When an actor signs themselves over to a director like Fernando Meirelles, who made the exquisite City of God and the far less interesting The Constant Gardener, they are giving their trust to this director’s vision. Hoping that in the end there will be meaning in the images and breadth given to the performances. The actor, while having the whole arch of their character in mind, has to focus down on each and every moment and trust the director to put those moments together as a whole. Unfortunately Meirelles’s take on the award winning book Blindness, is simply ridiculous.
I would call it a melodrama, but it isn’t, it’s more like a Soap Opera, as situations become dramatic for the sake of being dramatic. A virus that leaves its victims blind, seeing a washed out white landscape instead of darkness, randomly infects a Japanese business man, and quickly spreads to the people he comes in contact with. Mark Ruffalo, simply called the Doctor treats the Japanese business man, and just can’t put his finger on the cause of the the sudden blindness. Maybe it’s psychological he pontificates to his wife, Julianne Moore, simply called the Doctor’s Wife. Like The Happening earlier this year, there’s no reason given for the sudden attack on humanity, which would be fine if the film’s messages and themes weren’t overtly obvious at some points and so convoluted at other points, and if the film was a bit more intelligent with it’s representation of what happens to blind people.
In Blindness it would seem that losing your sight means losing your sense of reason and grasp of morals and the consequences of breaking them. It gives everyone in this film an excuse to enact their worst behaviors and desires. Like an emotionally cheap version of Lord of the Flies…which is about kids taking advantage of there being no adults to enforce rules…the adults are put into quarantine, Moore lies and says she’s blind so she can go along. The infected break off into sections, and of course there’s one “bad” section…and they have, a gun! Let me tell you there’s nothing less frightening than a blind man with a gun that fires six bullets (though in this movie it seems to fire about 80!) But everyone gives into this rapscallion, played with a ball of nerves and fear by Gael Garcia Bernal. Even the one person that can see, who could sneak up on him at any moment, goes along with all of his wishes, until the consequences are so great that she finally decides to do something. It’s ri-dic-u-lous.
There’s at least five shots in the movie of a lone person wandering through a street waving their hands in the air because they can’t see, while a single car has to swerve out of the way. Blind people don’t become stupid. They retain sense memory. If a person that can see is walking down the sidewalk, becomes blind then steps off the curb, they are going to realize that they’ve stepped off the curb and reason will take over and tell them they are in the street, that it’s dangerous, and to step back the way they just came…not to keep walking into the street waving their arms around.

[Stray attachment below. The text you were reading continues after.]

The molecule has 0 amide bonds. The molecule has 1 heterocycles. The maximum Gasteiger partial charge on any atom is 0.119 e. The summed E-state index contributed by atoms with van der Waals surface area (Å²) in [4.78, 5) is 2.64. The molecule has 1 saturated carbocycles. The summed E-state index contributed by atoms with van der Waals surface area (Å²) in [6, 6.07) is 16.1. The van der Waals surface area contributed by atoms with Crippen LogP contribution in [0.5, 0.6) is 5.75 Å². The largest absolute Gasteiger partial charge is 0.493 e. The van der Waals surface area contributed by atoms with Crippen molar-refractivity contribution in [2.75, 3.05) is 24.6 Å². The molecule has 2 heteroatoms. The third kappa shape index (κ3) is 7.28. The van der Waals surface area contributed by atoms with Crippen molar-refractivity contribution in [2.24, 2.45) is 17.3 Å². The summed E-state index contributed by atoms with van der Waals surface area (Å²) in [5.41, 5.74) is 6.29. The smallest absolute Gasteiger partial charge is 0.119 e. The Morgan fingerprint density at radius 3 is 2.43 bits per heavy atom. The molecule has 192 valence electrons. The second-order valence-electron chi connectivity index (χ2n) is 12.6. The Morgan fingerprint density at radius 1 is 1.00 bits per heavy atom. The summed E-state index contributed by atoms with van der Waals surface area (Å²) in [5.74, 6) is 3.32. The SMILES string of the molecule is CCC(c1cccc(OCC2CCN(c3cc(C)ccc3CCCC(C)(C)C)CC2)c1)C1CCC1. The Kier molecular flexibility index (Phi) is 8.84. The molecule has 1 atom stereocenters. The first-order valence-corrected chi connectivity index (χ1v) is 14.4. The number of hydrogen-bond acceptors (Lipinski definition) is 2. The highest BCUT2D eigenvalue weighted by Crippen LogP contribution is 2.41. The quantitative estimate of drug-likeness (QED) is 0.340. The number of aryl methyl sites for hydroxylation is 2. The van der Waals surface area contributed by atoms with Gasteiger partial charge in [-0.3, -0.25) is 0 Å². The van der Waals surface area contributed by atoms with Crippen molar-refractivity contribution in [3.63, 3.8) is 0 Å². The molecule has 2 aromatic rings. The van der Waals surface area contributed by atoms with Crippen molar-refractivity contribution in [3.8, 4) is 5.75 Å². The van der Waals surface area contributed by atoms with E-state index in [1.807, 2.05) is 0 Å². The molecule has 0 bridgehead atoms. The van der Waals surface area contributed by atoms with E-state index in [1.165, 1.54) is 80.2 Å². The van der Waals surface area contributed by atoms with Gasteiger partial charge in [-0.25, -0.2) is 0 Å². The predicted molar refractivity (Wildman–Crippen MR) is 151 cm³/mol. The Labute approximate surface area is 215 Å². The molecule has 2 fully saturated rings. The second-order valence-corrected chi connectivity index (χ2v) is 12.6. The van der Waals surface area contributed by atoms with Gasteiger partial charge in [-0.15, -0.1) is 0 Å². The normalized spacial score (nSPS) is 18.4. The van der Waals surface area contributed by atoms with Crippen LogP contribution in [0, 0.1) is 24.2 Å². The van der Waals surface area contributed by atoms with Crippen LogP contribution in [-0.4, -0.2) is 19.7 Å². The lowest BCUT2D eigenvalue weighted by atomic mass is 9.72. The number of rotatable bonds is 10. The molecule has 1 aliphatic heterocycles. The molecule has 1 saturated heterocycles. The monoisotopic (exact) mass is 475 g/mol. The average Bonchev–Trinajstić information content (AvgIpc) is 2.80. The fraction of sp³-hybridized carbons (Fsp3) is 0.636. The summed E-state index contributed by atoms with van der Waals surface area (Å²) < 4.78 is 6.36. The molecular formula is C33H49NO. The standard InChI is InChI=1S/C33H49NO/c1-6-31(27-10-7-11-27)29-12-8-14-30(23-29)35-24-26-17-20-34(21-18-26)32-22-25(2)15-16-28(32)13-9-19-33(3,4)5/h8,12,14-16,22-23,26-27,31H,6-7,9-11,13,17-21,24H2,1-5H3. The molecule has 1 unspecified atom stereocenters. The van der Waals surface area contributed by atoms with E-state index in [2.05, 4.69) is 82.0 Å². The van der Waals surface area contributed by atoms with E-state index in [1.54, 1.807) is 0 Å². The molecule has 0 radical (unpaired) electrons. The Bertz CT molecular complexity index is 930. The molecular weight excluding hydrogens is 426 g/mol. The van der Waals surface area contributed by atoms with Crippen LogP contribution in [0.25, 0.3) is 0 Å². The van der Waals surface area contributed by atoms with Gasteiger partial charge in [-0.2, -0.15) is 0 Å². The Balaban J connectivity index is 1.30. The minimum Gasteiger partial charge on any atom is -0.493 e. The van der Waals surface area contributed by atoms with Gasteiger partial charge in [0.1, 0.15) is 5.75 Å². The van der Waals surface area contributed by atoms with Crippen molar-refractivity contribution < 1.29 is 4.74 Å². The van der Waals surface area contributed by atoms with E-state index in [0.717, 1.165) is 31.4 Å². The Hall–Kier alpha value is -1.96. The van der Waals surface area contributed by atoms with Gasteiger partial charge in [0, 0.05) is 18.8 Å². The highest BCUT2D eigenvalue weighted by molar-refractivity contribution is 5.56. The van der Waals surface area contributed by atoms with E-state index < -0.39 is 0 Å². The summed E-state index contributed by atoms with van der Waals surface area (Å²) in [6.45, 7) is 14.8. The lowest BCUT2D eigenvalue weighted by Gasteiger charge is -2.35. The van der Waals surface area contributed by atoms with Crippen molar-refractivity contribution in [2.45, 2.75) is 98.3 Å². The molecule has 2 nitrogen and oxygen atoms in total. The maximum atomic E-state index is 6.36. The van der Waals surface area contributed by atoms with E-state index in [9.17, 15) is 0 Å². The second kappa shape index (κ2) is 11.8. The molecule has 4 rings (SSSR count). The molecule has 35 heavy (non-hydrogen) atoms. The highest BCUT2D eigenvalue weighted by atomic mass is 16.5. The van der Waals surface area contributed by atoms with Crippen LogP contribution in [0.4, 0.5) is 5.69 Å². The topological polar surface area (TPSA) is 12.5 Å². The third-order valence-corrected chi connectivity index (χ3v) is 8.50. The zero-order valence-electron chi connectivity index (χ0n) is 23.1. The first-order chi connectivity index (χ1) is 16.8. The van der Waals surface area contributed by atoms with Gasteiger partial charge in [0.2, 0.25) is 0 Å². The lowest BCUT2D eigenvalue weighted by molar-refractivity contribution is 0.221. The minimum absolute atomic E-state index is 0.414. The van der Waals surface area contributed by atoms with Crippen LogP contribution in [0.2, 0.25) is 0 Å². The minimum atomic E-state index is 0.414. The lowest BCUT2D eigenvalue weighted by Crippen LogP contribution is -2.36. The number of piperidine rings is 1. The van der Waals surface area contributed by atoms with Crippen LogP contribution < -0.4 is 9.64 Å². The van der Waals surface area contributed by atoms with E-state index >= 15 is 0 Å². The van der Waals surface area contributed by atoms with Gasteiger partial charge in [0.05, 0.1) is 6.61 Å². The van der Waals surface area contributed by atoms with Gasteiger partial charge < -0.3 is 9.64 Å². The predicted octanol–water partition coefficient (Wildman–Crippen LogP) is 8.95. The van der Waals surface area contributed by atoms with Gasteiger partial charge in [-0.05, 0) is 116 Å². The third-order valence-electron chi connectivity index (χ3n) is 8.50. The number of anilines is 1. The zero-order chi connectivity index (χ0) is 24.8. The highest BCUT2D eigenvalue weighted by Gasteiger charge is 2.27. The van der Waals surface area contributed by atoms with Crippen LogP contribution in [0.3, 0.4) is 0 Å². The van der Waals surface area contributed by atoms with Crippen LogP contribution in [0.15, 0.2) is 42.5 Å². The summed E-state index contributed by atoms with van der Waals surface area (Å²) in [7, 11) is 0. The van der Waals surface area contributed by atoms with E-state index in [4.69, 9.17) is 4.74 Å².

Blind people also do not become zombies and wander the streets looking for food, they do not turn a city into a post apocalyptic landscape out of a disaster movie with bridges that have been decimated, nor do they forget how to speak. There’s a hilarious moment in the last 15 minutes of the film in which Moore is leading people through a zombie-like city (see the image above), each one holding hands with the person behind them…suddenly one at the end loses the hand of the person in front of them, he reaches out, can’t find it and wanders off by himself… what??? He can still speak! “Hey, where are you guys? Give me your hand! Slow down a second!” They stop wandering and the good Doctor’s Wife makes a comment, “…before we lose anyone else.” She can see! Wasn’t she watching!? The movie is full of ridiculous things like this. At one point Moore is trying to escape with some food at a run down grocery store and at that moment all of the blind people suddenly know she has food. They’re blind!They can’t see her! It’s really insulting to the audience members. I think one of the blind people actually says “I can smell meat.” Just after another one says, “What does she have?” How can they tell its a she? And, I’m sorry but smelling packaged meat is really tough.
That’s just one of my complaints, that everyone becomes an idiot when they’re blind. My other is with people that don’t become blind. Yes, everyone would become scared, but scared enough to quarantine all the infected and then shoot anyone that came near them. Really???
And what does it all mean? Our society is blind to the way we treat each other? There’s some “thematic” conversation at the front of the movie that suggests that. But at the end Danny Glover says he’d rather be blind so that people look beyond skin color…so is the movie telling us it’s better to be blind or worse?
Sure Meirelles finds some interesting visual motifs to disorient the viewer and what they’re seeing, there are also some cool use of special effects…making something slowly appear on screen and finally pop into existence when a blind person runs into it. Alas, my movie buddy and I couldn’t stop giggling as every time something emotionally profound happened, a blind person would then bump into something. We get it, they’re blind…we’re not.